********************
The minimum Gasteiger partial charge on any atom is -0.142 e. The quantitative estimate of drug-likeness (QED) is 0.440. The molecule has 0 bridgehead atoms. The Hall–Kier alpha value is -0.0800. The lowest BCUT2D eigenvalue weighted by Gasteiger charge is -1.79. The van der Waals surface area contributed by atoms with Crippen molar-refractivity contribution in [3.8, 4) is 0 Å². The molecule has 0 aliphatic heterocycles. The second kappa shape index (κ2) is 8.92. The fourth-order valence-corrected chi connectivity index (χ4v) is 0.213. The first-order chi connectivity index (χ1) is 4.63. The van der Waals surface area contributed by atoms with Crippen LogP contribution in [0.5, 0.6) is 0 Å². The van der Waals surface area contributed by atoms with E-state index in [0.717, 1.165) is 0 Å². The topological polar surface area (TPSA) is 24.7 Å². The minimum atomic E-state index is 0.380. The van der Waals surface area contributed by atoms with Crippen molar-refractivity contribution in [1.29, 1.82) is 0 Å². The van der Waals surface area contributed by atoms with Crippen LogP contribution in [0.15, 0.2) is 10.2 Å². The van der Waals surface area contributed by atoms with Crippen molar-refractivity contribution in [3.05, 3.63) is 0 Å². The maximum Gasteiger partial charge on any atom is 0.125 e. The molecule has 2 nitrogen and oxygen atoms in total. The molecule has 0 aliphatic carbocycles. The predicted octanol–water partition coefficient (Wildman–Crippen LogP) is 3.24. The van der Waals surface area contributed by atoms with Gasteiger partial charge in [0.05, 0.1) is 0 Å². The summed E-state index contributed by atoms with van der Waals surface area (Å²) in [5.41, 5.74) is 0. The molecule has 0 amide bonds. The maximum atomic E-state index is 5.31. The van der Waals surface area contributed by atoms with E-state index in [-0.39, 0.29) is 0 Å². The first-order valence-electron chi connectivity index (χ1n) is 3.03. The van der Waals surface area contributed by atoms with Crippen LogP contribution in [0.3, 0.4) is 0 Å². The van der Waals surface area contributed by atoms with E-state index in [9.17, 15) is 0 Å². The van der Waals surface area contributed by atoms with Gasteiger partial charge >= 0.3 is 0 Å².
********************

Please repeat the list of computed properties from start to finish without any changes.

The minimum Gasteiger partial charge on any atom is -0.142 e. The quantitative estimate of drug-likeness (QED) is 0.440. The molecule has 0 bridgehead atoms. The Hall–Kier alpha value is -0.0800. The lowest BCUT2D eigenvalue weighted by Gasteiger charge is -1.79. The van der Waals surface area contributed by atoms with Crippen molar-refractivity contribution in [3.8, 4) is 0 Å². The molecule has 0 aliphatic heterocycles. The second kappa shape index (κ2) is 8.92. The fourth-order valence-corrected chi connectivity index (χ4v) is 0.213. The first-order chi connectivity index (χ1) is 4.63. The van der Waals surface area contributed by atoms with Crippen LogP contribution in [0.5, 0.6) is 0 Å². The van der Waals surface area contributed by atoms with E-state index in [0.717, 1.165) is 0 Å². The topological polar surface area (TPSA) is 24.7 Å². The minimum atomic E-state index is 0.380. The van der Waals surface area contributed by atoms with Crippen molar-refractivity contribution in [1.29, 1.82) is 0 Å². The van der Waals surface area contributed by atoms with Crippen LogP contribution in [0.15, 0.2) is 10.2 Å². The van der Waals surface area contributed by atoms with Crippen molar-refractivity contribution in [3.05, 3.63) is 0 Å². The maximum Gasteiger partial charge on any atom is 0.125 e. The molecule has 2 nitrogen and oxygen atoms in total. The molecule has 0 aliphatic carbocycles. The predicted octanol–water partition coefficient (Wildman–Crippen LogP) is 3.24. The van der Waals surface area contributed by atoms with Gasteiger partial charge in [0.05, 0.1) is 0 Å². The summed E-state index contributed by atoms with van der Waals surface area (Å²) in [5.41, 5.74) is 0. The molecule has 0 amide bonds. The maximum atomic E-state index is 5.31. The van der Waals surface area contributed by atoms with E-state index in [-0.39, 0.29) is 0 Å². The first-order valence-electron chi connectivity index (χ1n) is 3.03. The van der Waals surface area contributed by atoms with Crippen LogP contribution in [0.3, 0.4) is 0 Å². The van der Waals surface area contributed by atoms with E-state index in [9.17, 15) is 0 Å². The van der Waals surface area contributed by atoms with Gasteiger partial charge >= 0.3 is 0 Å².